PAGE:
Fishing

Fishing activities in Hong Kong are carried out mainly in its waters found on the continental shelf of East China and south sea, an area which stretches about 99.5 square miles wide. Most of the sea vessels are family-owned, and the primary fishing methods include gull netting, long lining, purse seining, and trawling with the most fish catch being obtained from trawling. The fishing sector composed of about 4,150 fishing vessels and approximately 9,200 fishers working abroad and employing other sectors of the fishing industry such as ice manufacturing, fish gear supply, fuel, retail and wholesale fish marketing. Some of the important marine fish include golden thread, horsehead, crocker, and pomfret among others. About 31% of the seafood consumed in Hong Kong is primarily from the marine fish culture production and capture fisheries, while 6% of freshwater fish consumed in Hong Kong is from pond fish farmers. The majority of fish farmers in the new territories of Hong Kong carrying out carp polyculture together with grey mullet or tilapia as the primary fish species. Besides, there are many other cultured species which include spotted scat and sea breams. Currently, in Hong Kong, there are about 26 fish culture zones, which are under the Marine Fish Culture Ordinance.

Harbors

Hong Kong has numerous natural harbors spread across the island, and these include Victoria Harbor, Aberdeen Harbor, Double Haven Harbor, Port Shelter Harbor, Inner Port Shelter Harbor, Tolo Harbor, Tai Ham Harbor, Rocky Harbor, and Three Fathoms Cove Harbor.

Victoria Port Harbor

Victoria Harbor in Hong Kong is one of the natural harbors located in the south of the island separating Hong Kong from mainland China. It is characterized by deep waters, and its strategic location in south china sea played a key role in establishing Hong Kong as a British colony and subsequently making Hong Kong a major trading hub. Hong Kong is one of the main seaports serving other parts of Southeast and East Asia, and it also plays an economic role as the gateway to mainland China. The port is among the busiest in the world, and every year Victoria port receives 220,000 ships which include ocean-going and river vessels for both passengers and cargo. Kwai Chung Container Terminal is located in the westernmost part of the harbor and is the primary container handling facility which operates 24 hours a day, and in 2016, it handled about 19.8 million containers. More than 400 container ships dock on Hong Kong every week which connect to more than 500 destinations around the world.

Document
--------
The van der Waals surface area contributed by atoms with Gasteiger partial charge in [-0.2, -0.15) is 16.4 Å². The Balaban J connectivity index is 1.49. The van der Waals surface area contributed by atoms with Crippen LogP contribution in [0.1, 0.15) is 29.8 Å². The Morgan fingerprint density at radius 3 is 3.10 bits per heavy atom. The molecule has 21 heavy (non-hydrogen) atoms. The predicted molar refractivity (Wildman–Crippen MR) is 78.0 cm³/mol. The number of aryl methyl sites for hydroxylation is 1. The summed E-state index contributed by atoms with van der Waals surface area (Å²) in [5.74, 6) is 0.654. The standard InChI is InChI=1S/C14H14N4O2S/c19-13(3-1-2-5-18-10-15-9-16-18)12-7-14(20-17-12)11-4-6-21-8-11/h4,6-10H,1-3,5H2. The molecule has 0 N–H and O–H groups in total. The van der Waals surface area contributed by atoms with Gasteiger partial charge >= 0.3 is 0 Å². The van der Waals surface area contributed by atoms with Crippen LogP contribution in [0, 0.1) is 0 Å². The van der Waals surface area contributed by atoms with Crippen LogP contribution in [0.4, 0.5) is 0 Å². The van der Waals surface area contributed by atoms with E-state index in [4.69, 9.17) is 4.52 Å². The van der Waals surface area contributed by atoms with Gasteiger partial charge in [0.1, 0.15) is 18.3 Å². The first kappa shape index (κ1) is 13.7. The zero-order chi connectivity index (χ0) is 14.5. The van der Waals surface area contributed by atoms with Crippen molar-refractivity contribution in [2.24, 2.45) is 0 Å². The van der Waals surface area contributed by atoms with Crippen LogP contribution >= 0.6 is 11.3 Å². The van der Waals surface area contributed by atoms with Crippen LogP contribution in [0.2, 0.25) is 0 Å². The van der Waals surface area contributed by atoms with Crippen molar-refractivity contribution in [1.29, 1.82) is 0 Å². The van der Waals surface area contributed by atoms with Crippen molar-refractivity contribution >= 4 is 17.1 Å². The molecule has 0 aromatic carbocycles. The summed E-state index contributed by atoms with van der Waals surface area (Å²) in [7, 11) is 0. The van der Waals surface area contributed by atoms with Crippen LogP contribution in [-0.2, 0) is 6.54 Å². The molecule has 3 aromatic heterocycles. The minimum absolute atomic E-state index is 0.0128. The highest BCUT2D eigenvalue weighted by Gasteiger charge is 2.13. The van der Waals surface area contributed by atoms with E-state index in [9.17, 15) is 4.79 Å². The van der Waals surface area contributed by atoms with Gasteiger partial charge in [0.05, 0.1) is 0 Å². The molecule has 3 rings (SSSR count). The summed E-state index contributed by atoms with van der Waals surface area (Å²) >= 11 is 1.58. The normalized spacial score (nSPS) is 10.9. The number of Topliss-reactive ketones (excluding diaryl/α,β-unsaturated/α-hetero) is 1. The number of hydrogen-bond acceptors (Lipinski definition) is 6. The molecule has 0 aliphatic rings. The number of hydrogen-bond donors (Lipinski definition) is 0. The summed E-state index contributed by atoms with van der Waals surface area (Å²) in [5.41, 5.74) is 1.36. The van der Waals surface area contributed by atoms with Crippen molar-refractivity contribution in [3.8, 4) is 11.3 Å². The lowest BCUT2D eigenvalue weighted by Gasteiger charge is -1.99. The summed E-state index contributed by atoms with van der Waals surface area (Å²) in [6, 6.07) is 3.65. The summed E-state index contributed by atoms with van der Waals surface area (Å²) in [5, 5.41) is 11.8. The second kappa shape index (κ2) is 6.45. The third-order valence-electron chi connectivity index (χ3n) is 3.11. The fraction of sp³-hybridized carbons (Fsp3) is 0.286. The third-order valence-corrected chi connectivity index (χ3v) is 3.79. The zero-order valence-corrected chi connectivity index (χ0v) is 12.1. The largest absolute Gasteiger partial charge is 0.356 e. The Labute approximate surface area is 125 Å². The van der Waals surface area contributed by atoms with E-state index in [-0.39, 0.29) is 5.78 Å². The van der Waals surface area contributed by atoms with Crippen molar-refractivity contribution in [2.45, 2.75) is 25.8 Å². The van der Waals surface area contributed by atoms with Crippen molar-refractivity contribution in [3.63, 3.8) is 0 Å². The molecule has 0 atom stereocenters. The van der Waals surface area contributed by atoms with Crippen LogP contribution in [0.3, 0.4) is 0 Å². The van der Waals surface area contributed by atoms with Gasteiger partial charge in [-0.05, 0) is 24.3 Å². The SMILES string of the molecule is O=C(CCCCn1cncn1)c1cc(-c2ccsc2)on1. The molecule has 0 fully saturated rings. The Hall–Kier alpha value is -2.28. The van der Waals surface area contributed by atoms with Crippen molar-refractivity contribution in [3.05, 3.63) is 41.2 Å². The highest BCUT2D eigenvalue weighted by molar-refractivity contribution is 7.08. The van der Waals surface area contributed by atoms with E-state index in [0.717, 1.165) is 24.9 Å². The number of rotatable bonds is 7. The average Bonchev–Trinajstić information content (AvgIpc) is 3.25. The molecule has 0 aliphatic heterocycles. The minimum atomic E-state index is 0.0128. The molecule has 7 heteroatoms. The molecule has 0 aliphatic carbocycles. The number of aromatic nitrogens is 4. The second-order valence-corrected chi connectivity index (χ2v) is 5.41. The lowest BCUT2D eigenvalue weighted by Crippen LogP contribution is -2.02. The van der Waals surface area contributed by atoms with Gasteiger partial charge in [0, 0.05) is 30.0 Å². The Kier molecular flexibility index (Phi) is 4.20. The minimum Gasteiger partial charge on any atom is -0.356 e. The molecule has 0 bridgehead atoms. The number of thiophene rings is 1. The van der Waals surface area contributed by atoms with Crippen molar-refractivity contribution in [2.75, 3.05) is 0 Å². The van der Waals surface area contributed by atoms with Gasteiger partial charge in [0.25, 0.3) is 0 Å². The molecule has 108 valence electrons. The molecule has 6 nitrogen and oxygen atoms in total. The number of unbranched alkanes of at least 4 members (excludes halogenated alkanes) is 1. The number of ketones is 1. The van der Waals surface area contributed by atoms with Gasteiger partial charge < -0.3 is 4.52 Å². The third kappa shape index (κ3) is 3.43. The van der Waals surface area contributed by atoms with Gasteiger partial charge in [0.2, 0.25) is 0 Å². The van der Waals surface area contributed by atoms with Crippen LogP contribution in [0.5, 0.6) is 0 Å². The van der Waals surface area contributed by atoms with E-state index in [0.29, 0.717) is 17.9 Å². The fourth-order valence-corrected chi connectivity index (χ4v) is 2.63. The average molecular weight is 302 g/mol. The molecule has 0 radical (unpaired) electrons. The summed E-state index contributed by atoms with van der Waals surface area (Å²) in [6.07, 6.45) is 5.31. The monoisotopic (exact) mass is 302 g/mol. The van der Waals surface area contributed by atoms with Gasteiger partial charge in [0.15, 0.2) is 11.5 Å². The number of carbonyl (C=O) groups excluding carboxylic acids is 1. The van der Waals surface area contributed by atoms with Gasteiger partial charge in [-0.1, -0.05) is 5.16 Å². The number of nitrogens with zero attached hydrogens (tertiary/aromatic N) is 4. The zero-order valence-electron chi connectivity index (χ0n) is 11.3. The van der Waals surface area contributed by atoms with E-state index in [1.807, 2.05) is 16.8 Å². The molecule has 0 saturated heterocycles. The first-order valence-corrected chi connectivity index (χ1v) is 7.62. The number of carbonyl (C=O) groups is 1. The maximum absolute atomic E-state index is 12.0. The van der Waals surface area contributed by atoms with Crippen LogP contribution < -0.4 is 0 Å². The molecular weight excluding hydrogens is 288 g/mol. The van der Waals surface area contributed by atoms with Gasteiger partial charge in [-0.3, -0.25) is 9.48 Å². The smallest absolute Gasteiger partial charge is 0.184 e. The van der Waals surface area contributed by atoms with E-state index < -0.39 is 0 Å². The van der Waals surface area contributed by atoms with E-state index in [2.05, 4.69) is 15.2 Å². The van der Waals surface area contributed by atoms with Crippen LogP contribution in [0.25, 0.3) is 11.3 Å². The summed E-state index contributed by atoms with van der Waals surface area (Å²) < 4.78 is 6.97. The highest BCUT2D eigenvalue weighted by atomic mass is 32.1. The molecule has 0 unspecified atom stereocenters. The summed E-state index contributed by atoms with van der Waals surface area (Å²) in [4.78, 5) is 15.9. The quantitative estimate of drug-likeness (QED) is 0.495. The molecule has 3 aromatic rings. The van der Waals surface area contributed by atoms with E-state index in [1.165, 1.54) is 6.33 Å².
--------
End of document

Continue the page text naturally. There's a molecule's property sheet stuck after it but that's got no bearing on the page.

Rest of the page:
The Economy Of Hong Kong

The economy of Hong Kong is extremely dependent on trade, and the combined value of imports and exports is equivalent to 373% of its GDP. The average amount of tariff is typically 0%; however, there are some non-tariff barriers which to some extent affect certain types of trade. In Hong Kong there is no screening of foreign investment and foreigners can maintain 100% of ownership most of the time. The financial sector is very competitive and highly capitalized with, and the territory is one of the leading hubs in the world. The economic growth in Hong Kong is anticipated to slow down to 2.3% in 2019, and it is projected to go down further as US-China trade war continues to rage on coupled with local property downturn.